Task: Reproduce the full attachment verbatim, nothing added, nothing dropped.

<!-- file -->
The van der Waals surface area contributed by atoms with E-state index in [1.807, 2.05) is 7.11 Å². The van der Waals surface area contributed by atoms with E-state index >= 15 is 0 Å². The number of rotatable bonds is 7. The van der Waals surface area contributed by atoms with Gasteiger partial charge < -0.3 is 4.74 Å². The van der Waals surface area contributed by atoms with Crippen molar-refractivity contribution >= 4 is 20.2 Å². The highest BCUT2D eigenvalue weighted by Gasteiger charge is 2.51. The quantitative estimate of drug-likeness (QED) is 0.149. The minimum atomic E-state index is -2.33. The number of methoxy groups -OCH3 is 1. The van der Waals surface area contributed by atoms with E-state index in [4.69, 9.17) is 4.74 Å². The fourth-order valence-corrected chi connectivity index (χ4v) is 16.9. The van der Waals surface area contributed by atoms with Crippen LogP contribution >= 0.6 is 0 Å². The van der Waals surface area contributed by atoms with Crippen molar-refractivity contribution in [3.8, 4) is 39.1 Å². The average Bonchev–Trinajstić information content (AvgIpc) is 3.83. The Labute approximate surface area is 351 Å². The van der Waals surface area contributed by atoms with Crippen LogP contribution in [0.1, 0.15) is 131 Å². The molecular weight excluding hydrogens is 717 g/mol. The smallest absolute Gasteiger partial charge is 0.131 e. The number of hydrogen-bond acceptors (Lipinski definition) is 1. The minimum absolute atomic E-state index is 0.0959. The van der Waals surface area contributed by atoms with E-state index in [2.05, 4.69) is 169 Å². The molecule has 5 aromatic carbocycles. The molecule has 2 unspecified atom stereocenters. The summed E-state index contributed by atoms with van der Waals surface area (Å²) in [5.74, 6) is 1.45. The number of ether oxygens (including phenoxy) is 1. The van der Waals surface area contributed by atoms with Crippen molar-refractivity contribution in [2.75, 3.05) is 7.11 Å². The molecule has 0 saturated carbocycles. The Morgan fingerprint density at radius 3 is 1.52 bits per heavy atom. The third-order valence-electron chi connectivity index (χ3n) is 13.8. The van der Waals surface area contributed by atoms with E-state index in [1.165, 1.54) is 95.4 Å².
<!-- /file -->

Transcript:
The van der Waals surface area contributed by atoms with E-state index in [1.807, 2.05) is 7.11 Å². The van der Waals surface area contributed by atoms with E-state index >= 15 is 0 Å². The number of rotatable bonds is 7. The van der Waals surface area contributed by atoms with Gasteiger partial charge < -0.3 is 4.74 Å². The van der Waals surface area contributed by atoms with Crippen molar-refractivity contribution >= 4 is 20.2 Å². The highest BCUT2D eigenvalue weighted by Gasteiger charge is 2.51. The quantitative estimate of drug-likeness (QED) is 0.149. The minimum atomic E-state index is -2.33. The number of methoxy groups -OCH3 is 1. The van der Waals surface area contributed by atoms with E-state index in [4.69, 9.17) is 4.74 Å². The fourth-order valence-corrected chi connectivity index (χ4v) is 16.9. The van der Waals surface area contributed by atoms with Crippen LogP contribution >= 0.6 is 0 Å². The van der Waals surface area contributed by atoms with Crippen molar-refractivity contribution in [3.8, 4) is 39.1 Å². The average Bonchev–Trinajstić information content (AvgIpc) is 3.83. The Labute approximate surface area is 351 Å². The van der Waals surface area contributed by atoms with Crippen LogP contribution in [0.1, 0.15) is 131 Å². The molecular weight excluding hydrogens is 717 g/mol. The smallest absolute Gasteiger partial charge is 0.131 e. The number of hydrogen-bond acceptors (Lipinski definition) is 1. The minimum absolute atomic E-state index is 0.0959. The van der Waals surface area contributed by atoms with E-state index in [2.05, 4.69) is 169 Å². The molecule has 5 aromatic carbocycles. The molecule has 2 unspecified atom stereocenters. The summed E-state index contributed by atoms with van der Waals surface area (Å²) in [5.74, 6) is 1.45. The number of ether oxygens (including phenoxy) is 1. The van der Waals surface area contributed by atoms with Crippen molar-refractivity contribution in [2.75, 3.05) is 7.11 Å². The molecule has 0 saturated carbocycles. The Morgan fingerprint density at radius 3 is 1.52 bits per heavy atom. The third-order valence-electron chi connectivity index (χ3n) is 13.8. The van der Waals surface area contributed by atoms with E-state index in [1.165, 1.54) is 95.4 Å².